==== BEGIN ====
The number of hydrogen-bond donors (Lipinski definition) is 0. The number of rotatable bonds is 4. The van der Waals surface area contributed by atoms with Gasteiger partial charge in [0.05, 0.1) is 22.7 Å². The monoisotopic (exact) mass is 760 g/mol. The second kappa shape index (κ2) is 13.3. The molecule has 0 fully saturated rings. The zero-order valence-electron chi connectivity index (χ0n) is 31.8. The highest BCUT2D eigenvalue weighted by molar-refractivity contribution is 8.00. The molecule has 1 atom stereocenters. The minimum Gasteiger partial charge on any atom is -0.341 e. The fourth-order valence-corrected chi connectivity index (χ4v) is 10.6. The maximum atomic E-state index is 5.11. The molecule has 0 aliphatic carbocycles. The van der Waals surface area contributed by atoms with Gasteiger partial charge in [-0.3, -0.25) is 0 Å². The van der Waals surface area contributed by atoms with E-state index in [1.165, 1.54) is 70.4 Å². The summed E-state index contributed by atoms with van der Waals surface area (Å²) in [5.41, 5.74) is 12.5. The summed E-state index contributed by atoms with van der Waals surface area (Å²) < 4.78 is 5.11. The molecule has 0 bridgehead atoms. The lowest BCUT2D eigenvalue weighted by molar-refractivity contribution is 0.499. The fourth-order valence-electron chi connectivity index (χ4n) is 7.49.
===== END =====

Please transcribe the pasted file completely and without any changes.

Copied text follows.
The number of hydrogen-bond donors (Lipinski definition) is 0. The number of rotatable bonds is 4. The van der Waals surface area contributed by atoms with Gasteiger partial charge in [0.05, 0.1) is 22.7 Å². The monoisotopic (exact) mass is 760 g/mol. The second kappa shape index (κ2) is 13.3. The molecule has 0 fully saturated rings. The zero-order valence-electron chi connectivity index (χ0n) is 31.8. The highest BCUT2D eigenvalue weighted by molar-refractivity contribution is 8.00. The molecule has 1 atom stereocenters. The minimum Gasteiger partial charge on any atom is -0.341 e. The fourth-order valence-corrected chi connectivity index (χ4v) is 10.6. The maximum atomic E-state index is 5.11. The molecule has 0 aliphatic carbocycles. The van der Waals surface area contributed by atoms with Gasteiger partial charge in [-0.3, -0.25) is 0 Å². The van der Waals surface area contributed by atoms with E-state index in [1.165, 1.54) is 70.4 Å². The summed E-state index contributed by atoms with van der Waals surface area (Å²) in [5.41, 5.74) is 12.5. The summed E-state index contributed by atoms with van der Waals surface area (Å²) < 4.78 is 5.11. The molecule has 0 bridgehead atoms. The lowest BCUT2D eigenvalue weighted by molar-refractivity contribution is 0.499. The fourth-order valence-electron chi connectivity index (χ4n) is 7.49.